Washington - The Senate yesterday started debate on the Safe Drinking Water Act, which would create new state revolving loan funds similar to those authorized to help finance water sewage treatment plants.
Sen. Max Baucus, D-Mont., chairman of the Senate Environment and Public Works Committee, held the bill until reaching a compromise with state and local officials on provisions that would alter the way pollution standards are set.
The safe drinking law, which sets standards for the removal of contaminants commonly found in tap water, expired in 1991 but has been kept active through annual appropriations. The reauthorization bill would provide $600 million in fiscal 1994, and $1 billion annually from fiscal 1995 to fiscal 2000 for the revolving loan funds. Fiscal 1995 begins Oct. 1, 1994.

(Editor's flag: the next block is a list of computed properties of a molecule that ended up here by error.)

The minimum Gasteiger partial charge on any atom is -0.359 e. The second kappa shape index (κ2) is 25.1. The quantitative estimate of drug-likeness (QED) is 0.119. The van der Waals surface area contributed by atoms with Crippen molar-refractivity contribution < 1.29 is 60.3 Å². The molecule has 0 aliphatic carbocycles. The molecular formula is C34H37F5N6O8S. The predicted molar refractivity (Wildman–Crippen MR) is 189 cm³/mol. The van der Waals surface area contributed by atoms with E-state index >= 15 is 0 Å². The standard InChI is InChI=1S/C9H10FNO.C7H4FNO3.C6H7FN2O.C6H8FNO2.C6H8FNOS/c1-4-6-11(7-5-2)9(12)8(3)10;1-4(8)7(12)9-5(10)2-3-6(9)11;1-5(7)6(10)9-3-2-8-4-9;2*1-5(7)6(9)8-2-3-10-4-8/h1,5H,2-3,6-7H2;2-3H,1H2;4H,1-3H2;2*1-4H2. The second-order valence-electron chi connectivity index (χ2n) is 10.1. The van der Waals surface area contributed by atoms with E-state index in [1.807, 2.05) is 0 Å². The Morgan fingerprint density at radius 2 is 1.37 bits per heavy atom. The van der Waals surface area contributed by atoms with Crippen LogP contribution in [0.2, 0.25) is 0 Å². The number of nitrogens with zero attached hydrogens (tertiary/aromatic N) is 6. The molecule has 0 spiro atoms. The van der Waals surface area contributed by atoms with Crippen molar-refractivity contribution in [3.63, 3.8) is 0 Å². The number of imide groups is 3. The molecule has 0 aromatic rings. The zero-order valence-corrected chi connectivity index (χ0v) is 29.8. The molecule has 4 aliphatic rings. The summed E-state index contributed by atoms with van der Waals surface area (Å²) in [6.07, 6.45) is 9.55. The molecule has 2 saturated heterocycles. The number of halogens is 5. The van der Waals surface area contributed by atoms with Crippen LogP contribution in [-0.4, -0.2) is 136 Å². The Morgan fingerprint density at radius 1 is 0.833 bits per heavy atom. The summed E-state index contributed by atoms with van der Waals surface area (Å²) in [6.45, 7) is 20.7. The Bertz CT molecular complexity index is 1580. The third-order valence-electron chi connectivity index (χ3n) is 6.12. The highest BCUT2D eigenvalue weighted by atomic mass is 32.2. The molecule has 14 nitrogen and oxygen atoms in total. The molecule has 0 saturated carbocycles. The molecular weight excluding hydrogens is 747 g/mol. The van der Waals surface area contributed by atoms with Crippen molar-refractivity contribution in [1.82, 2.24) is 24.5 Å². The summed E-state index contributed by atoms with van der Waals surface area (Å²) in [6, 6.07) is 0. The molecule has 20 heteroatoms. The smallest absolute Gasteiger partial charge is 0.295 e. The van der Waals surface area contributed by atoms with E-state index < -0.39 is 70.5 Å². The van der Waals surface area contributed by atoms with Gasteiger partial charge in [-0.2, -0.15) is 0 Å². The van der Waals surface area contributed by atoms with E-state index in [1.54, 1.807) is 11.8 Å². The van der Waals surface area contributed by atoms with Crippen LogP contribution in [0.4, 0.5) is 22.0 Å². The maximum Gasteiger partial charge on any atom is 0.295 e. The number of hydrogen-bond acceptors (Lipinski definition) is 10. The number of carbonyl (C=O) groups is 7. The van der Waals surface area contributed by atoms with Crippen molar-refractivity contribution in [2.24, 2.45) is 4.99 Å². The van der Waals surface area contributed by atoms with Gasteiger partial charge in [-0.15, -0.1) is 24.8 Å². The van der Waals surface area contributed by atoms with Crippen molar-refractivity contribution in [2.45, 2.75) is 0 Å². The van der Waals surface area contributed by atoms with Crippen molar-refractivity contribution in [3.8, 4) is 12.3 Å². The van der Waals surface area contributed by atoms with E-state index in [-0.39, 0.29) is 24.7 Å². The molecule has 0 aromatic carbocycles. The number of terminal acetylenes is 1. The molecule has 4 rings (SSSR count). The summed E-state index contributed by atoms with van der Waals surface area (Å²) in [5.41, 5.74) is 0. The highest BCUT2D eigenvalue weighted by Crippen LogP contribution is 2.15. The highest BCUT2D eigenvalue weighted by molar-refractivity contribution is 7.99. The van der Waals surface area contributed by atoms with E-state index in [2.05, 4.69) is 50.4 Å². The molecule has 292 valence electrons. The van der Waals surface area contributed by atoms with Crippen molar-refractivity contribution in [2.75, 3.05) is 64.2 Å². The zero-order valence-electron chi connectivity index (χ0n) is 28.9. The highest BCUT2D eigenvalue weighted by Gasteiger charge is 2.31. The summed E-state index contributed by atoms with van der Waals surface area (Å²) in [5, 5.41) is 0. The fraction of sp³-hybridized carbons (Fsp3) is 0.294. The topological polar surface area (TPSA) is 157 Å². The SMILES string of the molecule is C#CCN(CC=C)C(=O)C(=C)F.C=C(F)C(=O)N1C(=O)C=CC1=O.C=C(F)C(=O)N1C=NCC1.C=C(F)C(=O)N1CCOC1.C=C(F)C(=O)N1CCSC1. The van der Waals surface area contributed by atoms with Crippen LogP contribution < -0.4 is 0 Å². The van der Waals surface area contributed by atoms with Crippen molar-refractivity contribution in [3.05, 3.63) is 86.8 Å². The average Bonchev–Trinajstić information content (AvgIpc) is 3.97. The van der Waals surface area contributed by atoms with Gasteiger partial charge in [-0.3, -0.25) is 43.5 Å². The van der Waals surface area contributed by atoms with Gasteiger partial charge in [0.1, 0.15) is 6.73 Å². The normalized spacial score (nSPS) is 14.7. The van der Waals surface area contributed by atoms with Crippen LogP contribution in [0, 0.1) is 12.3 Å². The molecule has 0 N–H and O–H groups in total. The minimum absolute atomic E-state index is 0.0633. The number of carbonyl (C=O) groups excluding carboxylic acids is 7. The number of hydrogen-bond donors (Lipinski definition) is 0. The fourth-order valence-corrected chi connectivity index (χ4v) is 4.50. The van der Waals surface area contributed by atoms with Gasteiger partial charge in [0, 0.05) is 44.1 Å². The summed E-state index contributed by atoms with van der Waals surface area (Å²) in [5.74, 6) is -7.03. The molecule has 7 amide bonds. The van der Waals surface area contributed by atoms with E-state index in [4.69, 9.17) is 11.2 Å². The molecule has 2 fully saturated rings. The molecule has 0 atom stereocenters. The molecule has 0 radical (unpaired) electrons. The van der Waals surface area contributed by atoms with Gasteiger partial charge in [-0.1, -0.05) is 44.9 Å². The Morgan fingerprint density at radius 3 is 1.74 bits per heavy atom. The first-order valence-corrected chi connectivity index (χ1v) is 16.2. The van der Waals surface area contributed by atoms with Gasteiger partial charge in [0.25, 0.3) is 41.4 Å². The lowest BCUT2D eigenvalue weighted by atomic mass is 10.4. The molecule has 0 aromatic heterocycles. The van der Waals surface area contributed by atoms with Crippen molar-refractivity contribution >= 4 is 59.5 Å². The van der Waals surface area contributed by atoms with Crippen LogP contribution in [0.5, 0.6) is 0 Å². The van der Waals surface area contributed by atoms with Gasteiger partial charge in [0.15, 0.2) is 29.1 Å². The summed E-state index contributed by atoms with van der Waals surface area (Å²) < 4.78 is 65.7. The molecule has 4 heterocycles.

Under the bill, states may take the capital from the funds, put it in debt reserves, and issue bonds on the reserves.
States would also be able to transfer up to 50% of the water sewage treatment plant loan funds to the drinking water funds.
"This will give states added flexibility to address their most pressing problems, whether they are drinking water or waste water," Baucus said.
A final vote on the drinking water legislation could come Thursday or Friday, a Senate aide said. The House is expected to take up the bill this summer.